Rape Kit Backlog Threatens Justice for Survivors
Closed DNA lab delays already strained system
For sexual assault advocates, the temporary closure of the Austin Police Department's DNA lab back in June has been especially troubling (see "APD's DNA Lab Shutters," June 17). The facility, which closed due to the use of ineffective testing methods and other issues, will not reopen for at least another five months – and repercussions are mounting citywide.
"Currently it takes about three years for a [sexual assault] case to go to trial, if it's pursued that far," says Emily LeBlanc, senior director of community advocacy for The SAFE Alliance, the umbrella organization that unites SafePlace and Austin Children's Shelter. "That will now take even longer in most cases."
With a backlog of about 3,000 sexual assault forensic exams (SAFEs) waiting to be tested – from before June 10 – plus all new or "current" cases (i.e. rape kits that have been collected since the closure), the fear is that the already huge stockpile of rape kits will continue to grow. And the longer it takes to run the required forensic tests, the longer rape survivors – who've decided to press charges – go without justice.
"These are individuals who've experienced a grave violation – unimaginable trauma – and have gathered the courage to have a SAFE performed (a lengthy, uncomfortable process). Then, we fail to test their kit in a timely manner," says SAFE's Community Organizer Amanda Lewis. "Their city tells them they're not worthy of being a priority. They are denied the right to their own bodies by their abuser and then denied justice by their city." Advocates say APD's lab previously took anywhere from eight to 18 months to perform all the required tests. This closure will "result in further delays to an already strained system," adds Lewis.
But just how many rape kits are being collected currently? While The SAFE Alliance didn't have APD's crime reports for June or July at the time of publication, they know that by the end of May – or within the first 152 days of 2016 – there had already been 318 rapes reported to APD this year. That averages more than two each day, and advocates know that the vast majority of survivors do not report.
While survivors may choose to not press charges for numerous reasons, the already too-long timeline is one piece of the problematic pie. "The lab closure is just a symptom of a larger community problem," says Lewis. "There are not nearly enough resources dedicated to the investigation and prosecution of sexual assault."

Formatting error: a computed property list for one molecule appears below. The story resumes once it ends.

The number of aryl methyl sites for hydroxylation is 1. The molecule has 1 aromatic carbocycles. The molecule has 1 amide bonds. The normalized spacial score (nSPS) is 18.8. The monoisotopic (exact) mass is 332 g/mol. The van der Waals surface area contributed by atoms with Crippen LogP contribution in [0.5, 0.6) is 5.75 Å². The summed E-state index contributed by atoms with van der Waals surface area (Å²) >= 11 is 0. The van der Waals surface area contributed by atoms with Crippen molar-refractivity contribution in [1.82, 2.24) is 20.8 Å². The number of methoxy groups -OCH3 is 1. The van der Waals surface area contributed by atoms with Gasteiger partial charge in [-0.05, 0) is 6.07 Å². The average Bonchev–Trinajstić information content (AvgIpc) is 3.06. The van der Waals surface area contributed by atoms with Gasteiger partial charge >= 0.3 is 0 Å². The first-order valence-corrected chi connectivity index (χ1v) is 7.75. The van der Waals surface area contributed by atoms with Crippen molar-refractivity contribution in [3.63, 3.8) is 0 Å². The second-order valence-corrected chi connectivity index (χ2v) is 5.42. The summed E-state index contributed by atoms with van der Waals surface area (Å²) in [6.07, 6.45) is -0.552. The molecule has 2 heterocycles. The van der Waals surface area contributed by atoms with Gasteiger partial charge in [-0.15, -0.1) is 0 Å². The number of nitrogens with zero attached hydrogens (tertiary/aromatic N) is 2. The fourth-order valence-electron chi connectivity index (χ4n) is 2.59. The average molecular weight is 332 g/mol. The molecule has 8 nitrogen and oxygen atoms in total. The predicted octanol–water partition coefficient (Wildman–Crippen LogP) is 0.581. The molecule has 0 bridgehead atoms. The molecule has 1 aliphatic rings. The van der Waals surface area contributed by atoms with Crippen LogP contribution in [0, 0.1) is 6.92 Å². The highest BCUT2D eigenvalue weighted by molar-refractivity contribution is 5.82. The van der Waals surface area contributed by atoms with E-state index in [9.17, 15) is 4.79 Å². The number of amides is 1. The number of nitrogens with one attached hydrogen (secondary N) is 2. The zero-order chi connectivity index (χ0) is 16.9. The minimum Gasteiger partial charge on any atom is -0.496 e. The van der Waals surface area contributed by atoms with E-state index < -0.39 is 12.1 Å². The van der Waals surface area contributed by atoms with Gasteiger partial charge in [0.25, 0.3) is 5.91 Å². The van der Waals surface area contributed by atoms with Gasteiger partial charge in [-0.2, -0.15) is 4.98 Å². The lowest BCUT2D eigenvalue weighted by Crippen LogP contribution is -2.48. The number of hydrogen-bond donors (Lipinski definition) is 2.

Until APD's lab reopens – Public Information Manager Anna Sabana says APD is optimistically hoping for a February 2017 reopening – backlogged SAFEs are being sent to a private lab in Utah. The funding for this is in large part available thanks to a federal ruling and subsequent grant that mandates all rape kits be tested "whether or not they are necessary for the investigation or conviction of a case," says Sabana.
"All new kits will be submitted to Texas Department of Public Safety at this time and must be submitted within 30 days of collection," adds Sabana. "We're currently looking at funding and contracting with an outside lab to assist with the analysis to help ease the burden placed on DPS as they are a state lab with an already demanding caseload."
But advocates want more – specifically, they're calling on the city to prioritize resources for testing SAFEs and aiding in rape survivors' well-being. "Failing to test rape kits in a timely manner erodes trust in our community," said Council Member Greg Casar in a media advisory for the July 28 Advocate Speakout also attended by Mayor Pro Tem Kathie Tovo. "Sexual assault cases are massively underreported – if we're asking survivors to come forward, the city must ensure we're upholding our responsibility to pursue justice."